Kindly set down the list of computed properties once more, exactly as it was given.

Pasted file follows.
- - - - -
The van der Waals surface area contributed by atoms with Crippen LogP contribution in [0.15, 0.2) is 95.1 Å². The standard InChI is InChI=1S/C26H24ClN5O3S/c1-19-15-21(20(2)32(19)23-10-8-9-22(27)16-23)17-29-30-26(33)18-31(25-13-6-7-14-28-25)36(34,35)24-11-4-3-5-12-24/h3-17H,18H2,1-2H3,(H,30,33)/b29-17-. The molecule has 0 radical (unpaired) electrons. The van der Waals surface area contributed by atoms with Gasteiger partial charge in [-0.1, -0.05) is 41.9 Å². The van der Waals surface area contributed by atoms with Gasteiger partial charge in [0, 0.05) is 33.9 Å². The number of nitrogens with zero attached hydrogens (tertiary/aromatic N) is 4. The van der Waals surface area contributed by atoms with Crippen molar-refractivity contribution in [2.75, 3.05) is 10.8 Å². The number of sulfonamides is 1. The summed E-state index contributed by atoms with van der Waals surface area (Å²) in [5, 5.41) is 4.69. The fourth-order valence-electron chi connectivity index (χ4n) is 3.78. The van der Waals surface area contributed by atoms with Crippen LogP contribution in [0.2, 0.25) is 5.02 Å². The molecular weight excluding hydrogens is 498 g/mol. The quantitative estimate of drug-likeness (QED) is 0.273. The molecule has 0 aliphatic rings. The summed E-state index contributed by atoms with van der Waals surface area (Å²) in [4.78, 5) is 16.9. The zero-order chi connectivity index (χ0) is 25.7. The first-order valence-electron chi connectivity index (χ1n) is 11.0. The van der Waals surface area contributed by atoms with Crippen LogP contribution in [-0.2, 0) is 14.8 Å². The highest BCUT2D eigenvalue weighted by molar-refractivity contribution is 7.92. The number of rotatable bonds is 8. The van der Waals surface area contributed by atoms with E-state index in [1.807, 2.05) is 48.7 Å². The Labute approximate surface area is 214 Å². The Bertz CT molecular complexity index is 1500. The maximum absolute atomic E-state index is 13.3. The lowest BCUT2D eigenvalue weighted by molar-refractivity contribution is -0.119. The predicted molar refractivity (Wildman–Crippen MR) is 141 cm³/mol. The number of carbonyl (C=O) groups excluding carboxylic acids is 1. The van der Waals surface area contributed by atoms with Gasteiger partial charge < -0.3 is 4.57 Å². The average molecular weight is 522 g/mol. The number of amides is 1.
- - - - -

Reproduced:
The van der Waals surface area contributed by atoms with Crippen LogP contribution in [0.15, 0.2) is 95.1 Å². The standard InChI is InChI=1S/C26H24ClN5O3S/c1-19-15-21(20(2)32(19)23-10-8-9-22(27)16-23)17-29-30-26(33)18-31(25-13-6-7-14-28-25)36(34,35)24-11-4-3-5-12-24/h3-17H,18H2,1-2H3,(H,30,33)/b29-17-. The molecule has 0 radical (unpaired) electrons. The van der Waals surface area contributed by atoms with Gasteiger partial charge in [-0.1, -0.05) is 41.9 Å². The van der Waals surface area contributed by atoms with Gasteiger partial charge in [0, 0.05) is 33.9 Å². The number of nitrogens with zero attached hydrogens (tertiary/aromatic N) is 4. The van der Waals surface area contributed by atoms with Crippen molar-refractivity contribution in [2.75, 3.05) is 10.8 Å². The number of sulfonamides is 1. The summed E-state index contributed by atoms with van der Waals surface area (Å²) in [5, 5.41) is 4.69. The fourth-order valence-electron chi connectivity index (χ4n) is 3.78. The van der Waals surface area contributed by atoms with Crippen LogP contribution in [0.2, 0.25) is 5.02 Å². The molecular weight excluding hydrogens is 498 g/mol. The quantitative estimate of drug-likeness (QED) is 0.273. The molecule has 0 aliphatic rings. The summed E-state index contributed by atoms with van der Waals surface area (Å²) in [4.78, 5) is 16.9. The zero-order chi connectivity index (χ0) is 25.7. The first-order valence-electron chi connectivity index (χ1n) is 11.0. The van der Waals surface area contributed by atoms with Crippen LogP contribution in [-0.2, 0) is 14.8 Å². The highest BCUT2D eigenvalue weighted by molar-refractivity contribution is 7.92. The number of rotatable bonds is 8. The van der Waals surface area contributed by atoms with E-state index in [1.807, 2.05) is 48.7 Å². The Labute approximate surface area is 214 Å². The Bertz CT molecular complexity index is 1500. The maximum absolute atomic E-state index is 13.3. The lowest BCUT2D eigenvalue weighted by molar-refractivity contribution is -0.119. The predicted molar refractivity (Wildman–Crippen MR) is 141 cm³/mol. The number of carbonyl (C=O) groups excluding carboxylic acids is 1. The van der Waals surface area contributed by atoms with Gasteiger partial charge < -0.3 is 4.57 Å². The average molecular weight is 522 g/mol. The number of amides is 1.